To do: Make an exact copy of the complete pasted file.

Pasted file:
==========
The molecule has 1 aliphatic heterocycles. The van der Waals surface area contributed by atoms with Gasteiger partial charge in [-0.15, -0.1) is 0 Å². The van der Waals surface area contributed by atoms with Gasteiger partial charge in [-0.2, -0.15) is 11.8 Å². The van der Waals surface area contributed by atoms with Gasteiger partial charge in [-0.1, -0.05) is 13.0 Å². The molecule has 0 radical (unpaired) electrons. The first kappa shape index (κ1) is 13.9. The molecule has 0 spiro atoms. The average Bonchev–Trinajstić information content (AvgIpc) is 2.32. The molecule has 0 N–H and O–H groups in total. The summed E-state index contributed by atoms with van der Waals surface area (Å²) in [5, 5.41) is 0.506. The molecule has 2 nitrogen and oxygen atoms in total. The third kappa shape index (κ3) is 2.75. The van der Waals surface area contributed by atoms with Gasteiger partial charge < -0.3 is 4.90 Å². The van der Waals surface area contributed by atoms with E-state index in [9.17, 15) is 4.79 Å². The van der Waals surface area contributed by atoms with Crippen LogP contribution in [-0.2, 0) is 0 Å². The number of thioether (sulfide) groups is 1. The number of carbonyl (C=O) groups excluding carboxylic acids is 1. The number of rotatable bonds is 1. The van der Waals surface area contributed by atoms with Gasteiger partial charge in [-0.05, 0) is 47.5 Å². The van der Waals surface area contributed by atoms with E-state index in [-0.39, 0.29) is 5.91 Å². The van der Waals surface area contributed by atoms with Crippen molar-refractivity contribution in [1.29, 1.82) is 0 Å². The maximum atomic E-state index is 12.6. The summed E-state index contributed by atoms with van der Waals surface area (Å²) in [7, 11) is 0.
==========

The molecule has 1 aliphatic heterocycles. The van der Waals surface area contributed by atoms with Gasteiger partial charge in [-0.15, -0.1) is 0 Å². The van der Waals surface area contributed by atoms with Gasteiger partial charge in [-0.2, -0.15) is 11.8 Å². The van der Waals surface area contributed by atoms with Gasteiger partial charge in [-0.1, -0.05) is 13.0 Å². The molecule has 0 radical (unpaired) electrons. The first kappa shape index (κ1) is 13.9. The molecule has 0 spiro atoms. The average Bonchev–Trinajstić information content (AvgIpc) is 2.32. The molecule has 0 N–H and O–H groups in total. The summed E-state index contributed by atoms with van der Waals surface area (Å²) in [5, 5.41) is 0.506. The molecule has 2 nitrogen and oxygen atoms in total. The third kappa shape index (κ3) is 2.75. The van der Waals surface area contributed by atoms with Gasteiger partial charge < -0.3 is 4.90 Å². The van der Waals surface area contributed by atoms with E-state index in [9.17, 15) is 4.79 Å². The van der Waals surface area contributed by atoms with Crippen LogP contribution in [-0.2, 0) is 0 Å². The number of thioether (sulfide) groups is 1. The number of carbonyl (C=O) groups excluding carboxylic acids is 1. The number of rotatable bonds is 1. The van der Waals surface area contributed by atoms with Gasteiger partial charge in [-0.05, 0) is 47.5 Å². The van der Waals surface area contributed by atoms with E-state index in [-0.39, 0.29) is 5.91 Å². The van der Waals surface area contributed by atoms with Crippen molar-refractivity contribution in [1.29, 1.82) is 0 Å². The maximum atomic E-state index is 12.6. The summed E-state index contributed by atoms with van der Waals surface area (Å²) in [7, 11) is 0.